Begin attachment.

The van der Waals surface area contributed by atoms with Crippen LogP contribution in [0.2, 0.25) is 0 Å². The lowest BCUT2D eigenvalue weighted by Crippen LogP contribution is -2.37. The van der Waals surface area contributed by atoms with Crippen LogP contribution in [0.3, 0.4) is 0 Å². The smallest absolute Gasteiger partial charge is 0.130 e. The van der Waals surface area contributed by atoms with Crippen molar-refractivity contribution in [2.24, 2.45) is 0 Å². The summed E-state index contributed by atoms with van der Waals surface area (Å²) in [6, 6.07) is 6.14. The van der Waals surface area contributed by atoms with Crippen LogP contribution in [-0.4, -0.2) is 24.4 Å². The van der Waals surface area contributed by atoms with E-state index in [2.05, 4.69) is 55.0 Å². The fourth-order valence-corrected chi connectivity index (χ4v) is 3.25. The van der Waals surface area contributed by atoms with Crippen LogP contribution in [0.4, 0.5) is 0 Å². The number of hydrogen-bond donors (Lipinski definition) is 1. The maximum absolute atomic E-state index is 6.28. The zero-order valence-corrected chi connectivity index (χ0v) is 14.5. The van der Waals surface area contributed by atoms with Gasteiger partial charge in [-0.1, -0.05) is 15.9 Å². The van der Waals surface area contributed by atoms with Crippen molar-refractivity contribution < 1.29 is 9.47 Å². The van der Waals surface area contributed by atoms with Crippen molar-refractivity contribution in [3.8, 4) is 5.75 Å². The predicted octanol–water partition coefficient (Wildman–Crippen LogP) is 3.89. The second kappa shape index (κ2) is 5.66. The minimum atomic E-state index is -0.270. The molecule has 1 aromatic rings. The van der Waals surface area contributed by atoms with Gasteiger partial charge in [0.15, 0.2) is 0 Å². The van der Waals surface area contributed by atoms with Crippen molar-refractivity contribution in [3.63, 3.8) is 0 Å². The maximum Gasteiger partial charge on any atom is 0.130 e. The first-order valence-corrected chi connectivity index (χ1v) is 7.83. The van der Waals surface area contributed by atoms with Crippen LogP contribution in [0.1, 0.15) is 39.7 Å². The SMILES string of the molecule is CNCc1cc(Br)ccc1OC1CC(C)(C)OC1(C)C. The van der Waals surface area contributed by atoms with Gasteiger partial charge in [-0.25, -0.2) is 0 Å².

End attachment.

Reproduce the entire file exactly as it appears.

The van der Waals surface area contributed by atoms with Crippen LogP contribution in [0.2, 0.25) is 0 Å². The lowest BCUT2D eigenvalue weighted by Crippen LogP contribution is -2.37. The van der Waals surface area contributed by atoms with Crippen LogP contribution in [0.3, 0.4) is 0 Å². The smallest absolute Gasteiger partial charge is 0.130 e. The van der Waals surface area contributed by atoms with Crippen molar-refractivity contribution in [2.24, 2.45) is 0 Å². The summed E-state index contributed by atoms with van der Waals surface area (Å²) in [6, 6.07) is 6.14. The van der Waals surface area contributed by atoms with Crippen LogP contribution in [-0.4, -0.2) is 24.4 Å². The van der Waals surface area contributed by atoms with E-state index in [2.05, 4.69) is 55.0 Å². The fourth-order valence-corrected chi connectivity index (χ4v) is 3.25. The van der Waals surface area contributed by atoms with Crippen LogP contribution in [0.4, 0.5) is 0 Å². The number of hydrogen-bond donors (Lipinski definition) is 1. The maximum absolute atomic E-state index is 6.28. The zero-order valence-corrected chi connectivity index (χ0v) is 14.5. The van der Waals surface area contributed by atoms with Gasteiger partial charge in [-0.1, -0.05) is 15.9 Å². The van der Waals surface area contributed by atoms with Crippen molar-refractivity contribution < 1.29 is 9.47 Å². The van der Waals surface area contributed by atoms with Crippen molar-refractivity contribution in [3.8, 4) is 5.75 Å². The predicted octanol–water partition coefficient (Wildman–Crippen LogP) is 3.89. The second kappa shape index (κ2) is 5.66. The minimum atomic E-state index is -0.270. The molecule has 1 aromatic rings. The van der Waals surface area contributed by atoms with Gasteiger partial charge in [0.15, 0.2) is 0 Å². The van der Waals surface area contributed by atoms with Crippen molar-refractivity contribution in [3.63, 3.8) is 0 Å². The maximum Gasteiger partial charge on any atom is 0.130 e. The first-order valence-corrected chi connectivity index (χ1v) is 7.83. The van der Waals surface area contributed by atoms with Crippen LogP contribution in [0.1, 0.15) is 39.7 Å². The SMILES string of the molecule is CNCc1cc(Br)ccc1OC1CC(C)(C)OC1(C)C. The van der Waals surface area contributed by atoms with Gasteiger partial charge in [-0.25, -0.2) is 0 Å².